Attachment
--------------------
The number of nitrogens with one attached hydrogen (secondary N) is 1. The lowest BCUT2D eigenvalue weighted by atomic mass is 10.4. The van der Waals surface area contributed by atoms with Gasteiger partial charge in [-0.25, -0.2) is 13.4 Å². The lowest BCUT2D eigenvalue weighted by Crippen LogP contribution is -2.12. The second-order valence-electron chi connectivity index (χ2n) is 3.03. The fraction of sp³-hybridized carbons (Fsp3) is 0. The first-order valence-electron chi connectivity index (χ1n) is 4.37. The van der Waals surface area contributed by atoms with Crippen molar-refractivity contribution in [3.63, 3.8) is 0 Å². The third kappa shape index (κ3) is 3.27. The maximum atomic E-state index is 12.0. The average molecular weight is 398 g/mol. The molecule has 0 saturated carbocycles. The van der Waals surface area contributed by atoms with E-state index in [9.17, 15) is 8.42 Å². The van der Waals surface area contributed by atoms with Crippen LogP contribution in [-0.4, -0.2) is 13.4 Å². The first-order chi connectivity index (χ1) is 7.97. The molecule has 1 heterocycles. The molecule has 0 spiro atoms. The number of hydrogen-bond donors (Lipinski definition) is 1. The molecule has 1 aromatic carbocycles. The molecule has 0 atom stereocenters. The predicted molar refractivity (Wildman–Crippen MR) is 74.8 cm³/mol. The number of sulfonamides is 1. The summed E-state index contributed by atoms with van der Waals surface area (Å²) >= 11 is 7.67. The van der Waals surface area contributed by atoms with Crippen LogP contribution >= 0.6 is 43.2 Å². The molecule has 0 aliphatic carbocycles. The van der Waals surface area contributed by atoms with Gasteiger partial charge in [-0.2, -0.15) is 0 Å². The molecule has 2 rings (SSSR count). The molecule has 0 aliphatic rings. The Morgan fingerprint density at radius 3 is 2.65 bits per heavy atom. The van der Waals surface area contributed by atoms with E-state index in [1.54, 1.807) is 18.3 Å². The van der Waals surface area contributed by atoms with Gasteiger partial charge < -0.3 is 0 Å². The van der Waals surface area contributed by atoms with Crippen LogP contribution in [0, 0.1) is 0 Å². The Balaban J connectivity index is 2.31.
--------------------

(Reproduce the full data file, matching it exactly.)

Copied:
The number of nitrogens with one attached hydrogen (secondary N) is 1. The lowest BCUT2D eigenvalue weighted by atomic mass is 10.4. The van der Waals surface area contributed by atoms with Gasteiger partial charge in [-0.25, -0.2) is 13.4 Å². The lowest BCUT2D eigenvalue weighted by Crippen LogP contribution is -2.12. The second-order valence-electron chi connectivity index (χ2n) is 3.03. The fraction of sp³-hybridized carbons (Fsp3) is 0. The first-order valence-electron chi connectivity index (χ1n) is 4.37. The van der Waals surface area contributed by atoms with Crippen molar-refractivity contribution in [3.63, 3.8) is 0 Å². The third kappa shape index (κ3) is 3.27. The maximum atomic E-state index is 12.0. The average molecular weight is 398 g/mol. The molecule has 0 saturated carbocycles. The van der Waals surface area contributed by atoms with E-state index in [9.17, 15) is 8.42 Å². The van der Waals surface area contributed by atoms with Crippen LogP contribution in [-0.4, -0.2) is 13.4 Å². The first-order chi connectivity index (χ1) is 7.97. The molecule has 1 heterocycles. The molecule has 0 spiro atoms. The number of hydrogen-bond donors (Lipinski definition) is 1. The molecule has 1 aromatic carbocycles. The molecule has 0 atom stereocenters. The predicted molar refractivity (Wildman–Crippen MR) is 74.8 cm³/mol. The number of sulfonamides is 1. The summed E-state index contributed by atoms with van der Waals surface area (Å²) >= 11 is 7.67. The van der Waals surface area contributed by atoms with Crippen LogP contribution >= 0.6 is 43.2 Å². The molecule has 0 aliphatic carbocycles. The van der Waals surface area contributed by atoms with Gasteiger partial charge in [-0.2, -0.15) is 0 Å². The molecule has 2 rings (SSSR count). The molecule has 0 aliphatic rings. The Morgan fingerprint density at radius 3 is 2.65 bits per heavy atom. The van der Waals surface area contributed by atoms with E-state index in [1.54, 1.807) is 18.3 Å². The van der Waals surface area contributed by atoms with Gasteiger partial charge < -0.3 is 0 Å². The van der Waals surface area contributed by atoms with Crippen LogP contribution in [0, 0.1) is 0 Å². The Balaban J connectivity index is 2.31.